Let Me In is a genre-busting triumph. Not just a horror film, but the best American horror film in the last 20 years. Whether you’re a teenager or a film-lover in your 50s, you’ll be knocked out. Rush to it now. You can thank me later. – Stephen King
Stephen King, with his thematic empathy for ‘the bullied’ – ‘the underdog’, ‘the downtrodden’, ‘the misunderstood’ – and his expert use of horror as a tool to explore relationship, was always going to love Let Me In.
The film, based on John Ajvide Lindqvist’s novel Let The Right One In and Tomas Alfredson’s film of the same name is a beautifully constructed interpretation of the story of a bullied 12-year-old boy who develops a friendship with a vampire child. Let Me In stays true to the original film, which has warranted both applause and criticism from film buffs who are polarised in opinion on the matter of the similarity the American version bears to its Swedish predecessor. John Lindqvist, perhaps the best judge in the matter, says:
Let The Right One In is a great Swedish movie. Let Me In is a great American movie. There are notable similarities and the spirit of Tomas Alfredson is present. But Let Me In puts the emotional pressure in different places and stands firmly on its own legs. Like the Swedish movie it made me cry, but not at the same points. Let Me In is a dark and violent love story, a beautiful piece of cinema and a respectful rendering of my novel for which I am grateful. Again.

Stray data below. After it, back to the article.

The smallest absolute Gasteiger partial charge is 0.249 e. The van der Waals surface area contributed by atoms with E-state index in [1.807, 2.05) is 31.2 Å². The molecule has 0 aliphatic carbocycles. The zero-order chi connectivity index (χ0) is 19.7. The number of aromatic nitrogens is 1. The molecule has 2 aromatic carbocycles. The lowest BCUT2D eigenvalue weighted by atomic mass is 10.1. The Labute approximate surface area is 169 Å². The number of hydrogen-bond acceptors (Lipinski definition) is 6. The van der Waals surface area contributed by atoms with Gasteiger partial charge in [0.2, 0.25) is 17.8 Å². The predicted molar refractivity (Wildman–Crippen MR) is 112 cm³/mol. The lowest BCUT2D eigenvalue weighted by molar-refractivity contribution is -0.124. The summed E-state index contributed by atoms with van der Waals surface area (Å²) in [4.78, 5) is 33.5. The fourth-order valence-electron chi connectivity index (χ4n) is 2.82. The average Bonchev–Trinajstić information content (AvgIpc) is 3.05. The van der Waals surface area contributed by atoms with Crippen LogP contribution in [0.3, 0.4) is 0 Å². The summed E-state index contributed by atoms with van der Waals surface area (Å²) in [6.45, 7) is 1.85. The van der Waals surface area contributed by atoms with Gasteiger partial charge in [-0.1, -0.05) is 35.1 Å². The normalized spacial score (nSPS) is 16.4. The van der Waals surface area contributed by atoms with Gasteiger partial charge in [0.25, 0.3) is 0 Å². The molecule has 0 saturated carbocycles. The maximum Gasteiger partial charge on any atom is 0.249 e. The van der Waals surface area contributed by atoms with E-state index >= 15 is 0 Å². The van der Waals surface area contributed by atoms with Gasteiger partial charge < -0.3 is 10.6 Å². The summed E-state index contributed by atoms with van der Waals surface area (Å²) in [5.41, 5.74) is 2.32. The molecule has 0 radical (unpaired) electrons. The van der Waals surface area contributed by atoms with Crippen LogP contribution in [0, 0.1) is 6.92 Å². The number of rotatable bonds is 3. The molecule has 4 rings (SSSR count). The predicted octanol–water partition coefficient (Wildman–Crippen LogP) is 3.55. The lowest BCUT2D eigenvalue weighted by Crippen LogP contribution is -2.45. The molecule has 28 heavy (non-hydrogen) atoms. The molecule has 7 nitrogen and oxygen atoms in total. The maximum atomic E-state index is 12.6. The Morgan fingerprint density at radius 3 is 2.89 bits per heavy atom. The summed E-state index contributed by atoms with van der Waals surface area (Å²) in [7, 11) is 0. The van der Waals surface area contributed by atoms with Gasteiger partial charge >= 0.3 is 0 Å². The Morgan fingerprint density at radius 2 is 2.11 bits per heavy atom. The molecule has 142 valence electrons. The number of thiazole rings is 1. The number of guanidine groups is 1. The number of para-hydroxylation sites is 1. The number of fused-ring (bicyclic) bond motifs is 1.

Let The Right One In is a ‘horror’ film that is pretty much unhorrific. It skips the American glam that cannot help make its way into each and every US produced film. The Swedish film’s severe normality and unsentimental rendition is heightened by director Tomas Alfredson’s lack of familiarity with the vampire and horror genres. The film focuses primarily on the love story between Oskar and Eli. And here’s where the film’s magnificence emerges; in spite of the fact that it lacks the typical American ‘horror glisten’, it is utterly disturbing.
Let The Right One In does not maximise sound effects and music to heighten emotion, it minimises popular culture’s take on vampire appearance and avoids blood-guts-and-gore as well as the gothic undertone traditionally associated with vampire flicks. The film’s sensitively scripted ambiguity and subtlety is what creates a deep sense of consternation in its audience. Viewers are transfixed by the interaction between the two adolescents – the acting is superb and each and every nuance of expression and vocal intonation renders a relationship so chilling and yet so lovely. The parts of the film in which Eli’s vampirism emerge – in her moments of extreme thirst, when she kills Lacke in self-defence, when she enters Oskar’s house uninvited and when she when she mutilates the bullies at the end – are poignant in the moment and yet not sufficiently sensational to detract from the film’s core message. When Eli destroys Oskar’s enemies, the film’s direction does not allow the viewer to dwell on Eli’s clear brutality but rather cajoles the audience into focusing on why Eli killed the bullies – to pay a debt, to save her friend, because she loves Oskar… in one word, loyalty. So, relationship lords over horror – horror is a tool used to tell a story but the story, not the horror, reigns supreme.